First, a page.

Aucklander Steve Brewster, who was deeply involved in rugby league in multiple ways throughout most of his life, will be farewelled today (Thursday) after passing away unexpectedly last week at the age of 68.
The funeral service for the former top-line player, long-serving administrator and foundation Vodafone Warriors member will be held at Mount Smart Stadium, his second rugby league home following the demise of his beloved Carlaw Park.
It was in the Mount Smart precinct that the Brewster family enjoyed a strong association with rugby league. Steve’s wife Helen worked for the Warriors from 1997 to 2005 while the couple’s daughter Jay-Anna and son Matt both had stints with the club’s team of game day ball kids.
Steve Brewster spent many years across the road from the stadium’s Beasley Avenue gates at the Auckland Rugby League’s headquarters. There he served as a director on the ARL’s board as well as the Carlaw Heritage Trust’s board.
He was also a prime mover in establishing an Auckland team in the New South Wales competition, this year known as the Canterbury Cup NSW.
The concept started out as the Auckland Lions in 2007 before the ARL and the Vodafone Warriors combined forces to form the joint venture Auckland Vulcans in 2008 with Brewster installed as general manager.
The Vulcans would quickly prove to be an invaluable pathway for both organisations, a feeder team for the Vodafone Warriors to field their contracted players not on NRL duty and also an opportunity for aspiring Auckland club footballers to gain exposure at a higher level.
During his time in the position, Brewster worked with player managers and authorities to clear the way for Manu Ma’u and Suaia Matagi to pursue NRL and ultimately international careers after both had served time in jail. They were initially able to play for the Vulcans only in home games with their convictions preventing them from travelling to Australia. Eventually both players were able to travel, Matagi going on to break into the NRL with the Vodafone Warriors and Ma’u with the Parramatta Eels before they both became Kiwis and later switched to their countries of heritage.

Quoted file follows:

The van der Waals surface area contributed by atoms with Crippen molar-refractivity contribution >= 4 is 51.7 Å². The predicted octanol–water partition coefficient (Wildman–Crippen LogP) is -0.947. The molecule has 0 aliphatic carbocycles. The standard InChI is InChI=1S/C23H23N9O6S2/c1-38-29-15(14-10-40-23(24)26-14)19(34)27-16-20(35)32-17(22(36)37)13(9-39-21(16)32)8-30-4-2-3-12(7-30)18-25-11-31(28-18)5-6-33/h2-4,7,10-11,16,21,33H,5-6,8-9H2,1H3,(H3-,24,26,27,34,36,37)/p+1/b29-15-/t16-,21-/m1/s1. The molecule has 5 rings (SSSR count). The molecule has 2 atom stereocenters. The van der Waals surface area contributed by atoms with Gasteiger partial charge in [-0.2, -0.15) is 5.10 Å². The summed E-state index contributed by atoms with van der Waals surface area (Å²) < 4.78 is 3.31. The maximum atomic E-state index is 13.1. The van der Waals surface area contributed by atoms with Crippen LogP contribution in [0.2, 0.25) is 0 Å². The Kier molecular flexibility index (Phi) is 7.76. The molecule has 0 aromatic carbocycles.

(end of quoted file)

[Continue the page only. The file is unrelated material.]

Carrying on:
Brewster, known as 'Hunter' by his mates, had originally been encouraged to move into rugby league administration only after a break from the game following his retirement as a player in the early 1980s.
It was a career that took him to the brink of representing the Kiwis during the 1975 Rugby League World Championship (or World Cup).
After playing France in Christchurch, the Kiwis had matches against England and Wales on consecutive weekends at Carlaw Park. Canterbury’s John Greengrass had been troubled by shoulder injury in the clash against France which flared up again in a 17-17 draw with England.
Greengrass was named again to play Wales the following week with Lyndsay Proctor again to be the reserve forward. On the day before the match, Brewster was called in to train with the Kiwis amid speculation that another forward might also be in doubt. Ultimately Greengrass was ruled out, Proctor started and the teenaged Kurt Sorensen was brought in as the reserve.
In those times only two reserves could be used meaning Brewster was effectively the 16th man. He made the team photo, listed as non-playing reserve.
Brewster played rugby union at Tamaki College in the 1960s but his rugby league journey began when he first linked with the City Newton Dragons before moving to Marist where team-mates included the likes of player-coach and Kiwi Tony Kriletich, Fred Schuster, Bill Burgoyne, Gene Swann and his close friend, the late Malcolm Boyle.
Brewster rose to make the Kiwi Colts for a 1973 tour to Queensland, a side which included Kiwis in the making Tony Coll, Wayne Robertson, Eddie Kerrigan, Bob Jarvis, Peter Gurnick, Tom Conroy, Proctor, Warren Collicoat, Bill Johnsen, Nolan Tupaea and Kevin Barry.
He represented the star-studded Auckland provincial side at a time when teammates included past, current or future Kiwis in Dennis Williams, Murray Eade, Jarvis, Conroy, Dave Sorensen, Barry, Les Beehre, Robertson, Proctor, Brian Tracey, Don Mann, John O’Sullivan, Doug Gailey, Warren Collicoat and Gurnick.
In 1975, Brewster was signed by Maritime, which swept onto the Auckland scene in a blaze of publicity. They snared the mercurial Roger Bailey and grabbed headlines by signing All Black prop Graham Whiting as well as his King Country teammates Tony Gordon and Wayne Marsh.
Brewster’s employment took him to Christchurch from 1976-1978 where he signed with Hornby and also represented Canterbury. He moved to Wellington with his work in 1979 where, as player-coach, he guided the Upper Hutt Tigers to the club championship title for the first time in a side which included Kiwis Kevin Tamati and Collicoat. He also had the distinction of representing Wellington to complete a rare trifecta after earlier playing for Auckland and Canterbury.
His return to Auckland saw him finish his playing days with Eastern United in the Auckland club competition (a team formed by amalgamating Howick and Pakuranga). It was coached by his former Auckland teammate Eade with other team members including ex-Kiwi centre Paul Matete and Brewster’s great mates Boyle and Paul Harris.
The Vodafone Warriors will pay tribute to Steve Brewster when they host Cronulla at Westpac Stadium in Wellington on Friday night.